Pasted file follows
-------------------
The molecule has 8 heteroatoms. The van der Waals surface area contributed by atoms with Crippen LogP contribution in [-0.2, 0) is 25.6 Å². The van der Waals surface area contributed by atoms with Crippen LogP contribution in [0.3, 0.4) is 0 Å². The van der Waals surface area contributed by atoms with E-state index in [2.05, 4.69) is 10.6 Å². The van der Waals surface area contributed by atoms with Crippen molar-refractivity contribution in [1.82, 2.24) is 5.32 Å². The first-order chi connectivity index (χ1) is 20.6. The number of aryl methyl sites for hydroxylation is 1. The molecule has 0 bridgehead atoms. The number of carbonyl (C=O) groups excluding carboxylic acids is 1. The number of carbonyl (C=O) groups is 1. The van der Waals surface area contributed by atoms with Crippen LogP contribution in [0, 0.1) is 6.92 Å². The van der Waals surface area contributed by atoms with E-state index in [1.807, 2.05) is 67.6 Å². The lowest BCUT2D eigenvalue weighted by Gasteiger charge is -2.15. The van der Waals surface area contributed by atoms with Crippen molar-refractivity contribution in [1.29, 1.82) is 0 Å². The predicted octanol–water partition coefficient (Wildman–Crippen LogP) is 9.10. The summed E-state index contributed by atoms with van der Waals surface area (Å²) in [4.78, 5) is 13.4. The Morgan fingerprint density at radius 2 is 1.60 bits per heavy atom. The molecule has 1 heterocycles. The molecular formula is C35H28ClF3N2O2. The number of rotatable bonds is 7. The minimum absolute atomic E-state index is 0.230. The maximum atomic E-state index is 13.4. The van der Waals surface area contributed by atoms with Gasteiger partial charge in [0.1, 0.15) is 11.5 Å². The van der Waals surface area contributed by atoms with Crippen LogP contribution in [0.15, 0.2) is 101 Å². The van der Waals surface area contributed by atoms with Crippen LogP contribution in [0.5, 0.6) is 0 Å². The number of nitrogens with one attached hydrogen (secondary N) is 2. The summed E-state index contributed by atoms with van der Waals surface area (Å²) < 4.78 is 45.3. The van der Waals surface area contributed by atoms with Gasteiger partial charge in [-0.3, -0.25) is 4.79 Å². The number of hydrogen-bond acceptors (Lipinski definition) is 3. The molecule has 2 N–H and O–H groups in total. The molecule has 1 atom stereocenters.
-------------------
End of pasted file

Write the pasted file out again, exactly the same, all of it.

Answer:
The molecule has 8 heteroatoms. The van der Waals surface area contributed by atoms with Crippen LogP contribution in [-0.2, 0) is 25.6 Å². The van der Waals surface area contributed by atoms with Crippen LogP contribution in [0.3, 0.4) is 0 Å². The van der Waals surface area contributed by atoms with E-state index in [2.05, 4.69) is 10.6 Å². The van der Waals surface area contributed by atoms with Crippen molar-refractivity contribution in [1.82, 2.24) is 5.32 Å². The first-order chi connectivity index (χ1) is 20.6. The number of aryl methyl sites for hydroxylation is 1. The molecule has 0 bridgehead atoms. The number of carbonyl (C=O) groups excluding carboxylic acids is 1. The number of carbonyl (C=O) groups is 1. The van der Waals surface area contributed by atoms with Crippen LogP contribution in [0, 0.1) is 6.92 Å². The van der Waals surface area contributed by atoms with E-state index in [1.807, 2.05) is 67.6 Å². The lowest BCUT2D eigenvalue weighted by Gasteiger charge is -2.15. The van der Waals surface area contributed by atoms with Crippen molar-refractivity contribution in [1.29, 1.82) is 0 Å². The predicted octanol–water partition coefficient (Wildman–Crippen LogP) is 9.10. The summed E-state index contributed by atoms with van der Waals surface area (Å²) in [4.78, 5) is 13.4. The Morgan fingerprint density at radius 2 is 1.60 bits per heavy atom. The molecule has 1 heterocycles. The molecular formula is C35H28ClF3N2O2. The number of rotatable bonds is 7. The minimum absolute atomic E-state index is 0.230. The maximum atomic E-state index is 13.4. The van der Waals surface area contributed by atoms with Gasteiger partial charge in [0.1, 0.15) is 11.5 Å². The van der Waals surface area contributed by atoms with Crippen LogP contribution in [0.15, 0.2) is 101 Å². The van der Waals surface area contributed by atoms with Crippen LogP contribution in [0.5, 0.6) is 0 Å². The number of nitrogens with one attached hydrogen (secondary N) is 2. The summed E-state index contributed by atoms with van der Waals surface area (Å²) < 4.78 is 45.3. The van der Waals surface area contributed by atoms with Gasteiger partial charge in [-0.3, -0.25) is 4.79 Å². The number of hydrogen-bond acceptors (Lipinski definition) is 3. The molecule has 2 N–H and O–H groups in total. The molecule has 1 atom stereocenters.